Dear future Torchies (and future audiences of The Torch),
It is difficult to decide where to begin in writing this to the future of The Torch. Four years ago on one January day in eighth grade, I found out I was going to be part of the Torch staff, from none other than Samuel Winegar, who ran into our 9 a.m. science class, said “We got in!!!” and we then shared an awesome high five. Oh to be 13 again.
Following that high five, the excitement (and the nervousness) began to kick in. We were soon given our very own “How to avoid being Torch-ered” guides, which explained the ideas behind reporting, writing and our overall cycles from beginning to print. The last day of eighth grade I’ll never forget, going into Schweig’s portable, being a little bit scarred by the presentation of the infamous “Torch Awards,” and watching the seniors and Mr. Schweig get emotional as they passed on “The Torch” (yes, that is a tradition we do) and said their goodbyes. I sat there thinking, ‘How in the world am I going to fit into this?’ While the amazing guide we received certainly gave insight into the work aspect of Torch, there are a few lessons that I wish I had known beforehand.
Don’t volunteer to be the 1:01 girl on your first day. Ninth-grade me was quiet, shy and awkward. Okay, so I may still be those things, but even more so back then. In Torch, we have a tradition where someone must shout “IT’S ONE OH ONE” at the end of the class period. So of course, I tried out on the first day of class. And my voice cracked. Grant Golub told me to just sit back down. Meg van Deventer patted me on the back and gave me some of her lunch. It was a time.
Learn to share. Whether it’s embarrassing stories, personal issues or even some food (bless you Mira, for the last four years of delightful sandwiches. I really do not know what I am going to do without you next year), the Torchable is a place of sharing. When you spend a majority of your time together, during and after school hours, it’s hard to not get close. We are our own family. We laugh together, we yell together, we sing High School Musical and Beyoncé and Shakira together. Love openly and deeply. Having that safety zone has been the best part of high school.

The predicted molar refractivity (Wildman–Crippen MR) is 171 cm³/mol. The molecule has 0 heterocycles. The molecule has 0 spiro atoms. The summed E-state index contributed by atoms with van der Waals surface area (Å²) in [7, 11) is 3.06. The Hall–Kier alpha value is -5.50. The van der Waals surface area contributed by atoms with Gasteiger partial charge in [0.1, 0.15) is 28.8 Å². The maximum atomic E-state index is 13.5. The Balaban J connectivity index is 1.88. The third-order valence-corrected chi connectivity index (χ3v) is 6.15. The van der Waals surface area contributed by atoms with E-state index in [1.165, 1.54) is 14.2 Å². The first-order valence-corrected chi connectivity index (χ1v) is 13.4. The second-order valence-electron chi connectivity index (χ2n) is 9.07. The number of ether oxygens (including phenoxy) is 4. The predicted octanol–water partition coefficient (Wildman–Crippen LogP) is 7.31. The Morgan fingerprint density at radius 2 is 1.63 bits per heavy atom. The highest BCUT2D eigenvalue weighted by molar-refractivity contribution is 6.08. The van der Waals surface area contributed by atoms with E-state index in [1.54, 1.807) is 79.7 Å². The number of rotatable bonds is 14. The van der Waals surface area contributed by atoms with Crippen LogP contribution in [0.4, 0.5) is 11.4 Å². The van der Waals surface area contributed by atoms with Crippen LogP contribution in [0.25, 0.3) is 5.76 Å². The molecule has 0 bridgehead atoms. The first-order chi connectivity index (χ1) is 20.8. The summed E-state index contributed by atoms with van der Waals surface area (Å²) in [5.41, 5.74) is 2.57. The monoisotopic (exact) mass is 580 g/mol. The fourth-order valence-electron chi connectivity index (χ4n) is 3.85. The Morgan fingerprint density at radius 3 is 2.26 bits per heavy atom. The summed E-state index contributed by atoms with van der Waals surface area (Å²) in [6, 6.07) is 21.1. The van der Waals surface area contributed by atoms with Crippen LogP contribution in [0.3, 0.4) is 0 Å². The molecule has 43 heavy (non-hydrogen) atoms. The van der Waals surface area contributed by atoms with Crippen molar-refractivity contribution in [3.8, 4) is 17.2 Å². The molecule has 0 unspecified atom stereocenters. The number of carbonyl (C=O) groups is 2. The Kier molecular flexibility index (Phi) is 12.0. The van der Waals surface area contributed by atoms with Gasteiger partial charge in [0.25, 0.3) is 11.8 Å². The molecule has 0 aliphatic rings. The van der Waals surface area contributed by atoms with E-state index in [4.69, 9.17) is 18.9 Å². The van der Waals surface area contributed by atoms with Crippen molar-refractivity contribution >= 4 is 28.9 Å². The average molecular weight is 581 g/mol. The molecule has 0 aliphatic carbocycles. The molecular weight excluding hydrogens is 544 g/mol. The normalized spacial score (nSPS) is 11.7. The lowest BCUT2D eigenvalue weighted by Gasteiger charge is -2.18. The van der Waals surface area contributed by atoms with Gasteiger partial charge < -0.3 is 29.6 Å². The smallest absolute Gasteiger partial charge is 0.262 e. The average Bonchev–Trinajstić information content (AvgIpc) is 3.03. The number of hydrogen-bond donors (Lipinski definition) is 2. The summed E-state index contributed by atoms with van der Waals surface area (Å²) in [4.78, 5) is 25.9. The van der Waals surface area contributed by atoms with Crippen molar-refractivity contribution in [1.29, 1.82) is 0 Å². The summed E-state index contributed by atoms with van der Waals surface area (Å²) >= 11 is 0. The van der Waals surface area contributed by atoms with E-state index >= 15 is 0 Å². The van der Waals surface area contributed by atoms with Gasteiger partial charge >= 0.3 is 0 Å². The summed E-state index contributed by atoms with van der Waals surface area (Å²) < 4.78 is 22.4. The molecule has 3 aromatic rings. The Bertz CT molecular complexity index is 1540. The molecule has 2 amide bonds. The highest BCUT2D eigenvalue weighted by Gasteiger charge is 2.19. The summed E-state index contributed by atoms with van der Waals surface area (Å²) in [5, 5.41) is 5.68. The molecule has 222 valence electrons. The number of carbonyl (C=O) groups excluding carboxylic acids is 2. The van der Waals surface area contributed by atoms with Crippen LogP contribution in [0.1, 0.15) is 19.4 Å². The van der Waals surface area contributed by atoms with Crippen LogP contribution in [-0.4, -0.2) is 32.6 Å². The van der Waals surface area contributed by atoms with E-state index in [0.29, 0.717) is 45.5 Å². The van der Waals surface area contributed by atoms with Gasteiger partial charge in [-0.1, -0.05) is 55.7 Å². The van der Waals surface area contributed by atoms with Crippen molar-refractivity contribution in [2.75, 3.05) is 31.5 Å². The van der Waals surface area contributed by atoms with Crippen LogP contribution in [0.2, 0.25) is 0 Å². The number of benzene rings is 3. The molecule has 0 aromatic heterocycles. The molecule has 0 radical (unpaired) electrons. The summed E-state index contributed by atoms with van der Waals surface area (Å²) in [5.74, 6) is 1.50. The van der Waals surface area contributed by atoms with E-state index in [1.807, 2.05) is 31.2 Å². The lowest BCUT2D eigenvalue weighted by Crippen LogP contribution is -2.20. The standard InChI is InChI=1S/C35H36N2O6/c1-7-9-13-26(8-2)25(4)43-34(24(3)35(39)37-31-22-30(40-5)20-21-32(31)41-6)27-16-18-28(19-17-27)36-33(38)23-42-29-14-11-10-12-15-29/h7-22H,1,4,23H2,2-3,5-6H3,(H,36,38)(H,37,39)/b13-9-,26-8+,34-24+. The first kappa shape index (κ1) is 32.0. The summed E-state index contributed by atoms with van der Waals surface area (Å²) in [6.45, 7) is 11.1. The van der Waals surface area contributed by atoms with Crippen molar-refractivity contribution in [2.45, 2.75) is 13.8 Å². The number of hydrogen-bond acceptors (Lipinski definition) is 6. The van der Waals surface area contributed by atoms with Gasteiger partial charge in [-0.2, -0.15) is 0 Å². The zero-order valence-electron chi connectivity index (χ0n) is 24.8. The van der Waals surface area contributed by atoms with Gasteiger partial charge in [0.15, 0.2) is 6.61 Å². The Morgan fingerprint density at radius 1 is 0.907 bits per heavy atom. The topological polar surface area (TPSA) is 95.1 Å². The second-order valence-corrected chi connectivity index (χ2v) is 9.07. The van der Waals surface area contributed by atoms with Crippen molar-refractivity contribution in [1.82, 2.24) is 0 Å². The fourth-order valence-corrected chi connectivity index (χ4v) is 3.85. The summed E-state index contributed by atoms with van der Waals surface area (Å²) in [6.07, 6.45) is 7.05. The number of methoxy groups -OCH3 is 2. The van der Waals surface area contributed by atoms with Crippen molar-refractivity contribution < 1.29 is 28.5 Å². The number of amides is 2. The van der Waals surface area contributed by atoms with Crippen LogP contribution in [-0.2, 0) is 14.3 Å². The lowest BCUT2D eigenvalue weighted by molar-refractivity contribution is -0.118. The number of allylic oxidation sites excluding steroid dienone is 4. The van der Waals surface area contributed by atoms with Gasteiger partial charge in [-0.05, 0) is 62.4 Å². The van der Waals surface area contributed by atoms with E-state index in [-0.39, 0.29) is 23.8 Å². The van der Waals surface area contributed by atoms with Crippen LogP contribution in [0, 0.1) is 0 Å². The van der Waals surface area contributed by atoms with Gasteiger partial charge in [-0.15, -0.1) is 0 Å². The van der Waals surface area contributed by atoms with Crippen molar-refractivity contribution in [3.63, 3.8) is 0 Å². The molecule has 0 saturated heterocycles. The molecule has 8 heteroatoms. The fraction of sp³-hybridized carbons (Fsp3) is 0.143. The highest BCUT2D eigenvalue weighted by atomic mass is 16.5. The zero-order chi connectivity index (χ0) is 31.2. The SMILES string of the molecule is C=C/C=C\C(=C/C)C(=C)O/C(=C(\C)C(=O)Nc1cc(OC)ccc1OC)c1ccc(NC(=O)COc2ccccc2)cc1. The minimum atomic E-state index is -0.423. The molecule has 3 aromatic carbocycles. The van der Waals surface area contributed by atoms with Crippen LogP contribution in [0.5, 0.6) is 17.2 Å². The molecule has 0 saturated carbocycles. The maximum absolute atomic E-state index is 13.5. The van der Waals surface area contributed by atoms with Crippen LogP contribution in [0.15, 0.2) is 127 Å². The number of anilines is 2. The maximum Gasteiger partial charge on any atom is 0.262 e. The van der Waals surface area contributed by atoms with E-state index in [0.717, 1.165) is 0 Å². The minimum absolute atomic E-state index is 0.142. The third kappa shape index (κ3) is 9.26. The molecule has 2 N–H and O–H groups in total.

Continue the tradition of Torch Girl Sleepovers. Always. A huge thank you to Daysi Gomez for introducing me to the beauty of Torch Girl sleepovers. There is nothing better than having a night with all the lady pals to watch terrible movies (seriously, stay away from the movie “Sleepover”), eat lots of ice cream, play Never Have I Ever and just get to know each other better.
Find your missing links before Press Night. (Samuel Winegar.)
Don’t be afraid of criticism. Sure, we all say “yes, I love criticism. It’s wonderful! I improve as a person!” before we’ve actually been criticized. But going through The Torch will really teach you how to not only accept criticism, but use it to your advantage. My stories in The Torch haven’t improved because of me — their amelioration has only been possible because of the advice, intense editing and even a little yelling (shout out to Alex Quintero, who terrified me freshman year) that I’ve had the opportunity to get from older students and even still today from my peers.
Always be grateful for your audience. Ultimately, Pine View peers, Pine View parents, Pine View teachers, even past alumni who still browse the website or see the paper upon visiting — our paper is for you. We are always looking for stories that will interest you, graphics that will capture your attention, things that will make you laugh or inspire new kinds of thinking.
A brief interlude here, future Torchies, as I address our audiences, both past and future.
One thing I was not prepared for was the amount of hate that we receive. I’m not talking about people who point out a few mistakes or who tell us what we can improve on (see the previous paragraph) – I am talking about direct, intense, disdain. After putting so many hours of work and effort into something, it is difficult to see someone mock it or throw it away. And it took me the longest time to really see the value in that. But to those who may scan through our paper with a red pen counting the number of mistakes we made, or to those who refer to us as “evil socialists” or to those who simply take our paper and rip it into pieces (yes, all of these have happened, and yes, we do know who you are), although you already might be telling others that this is simply “poorly written,” I just want to say one thing: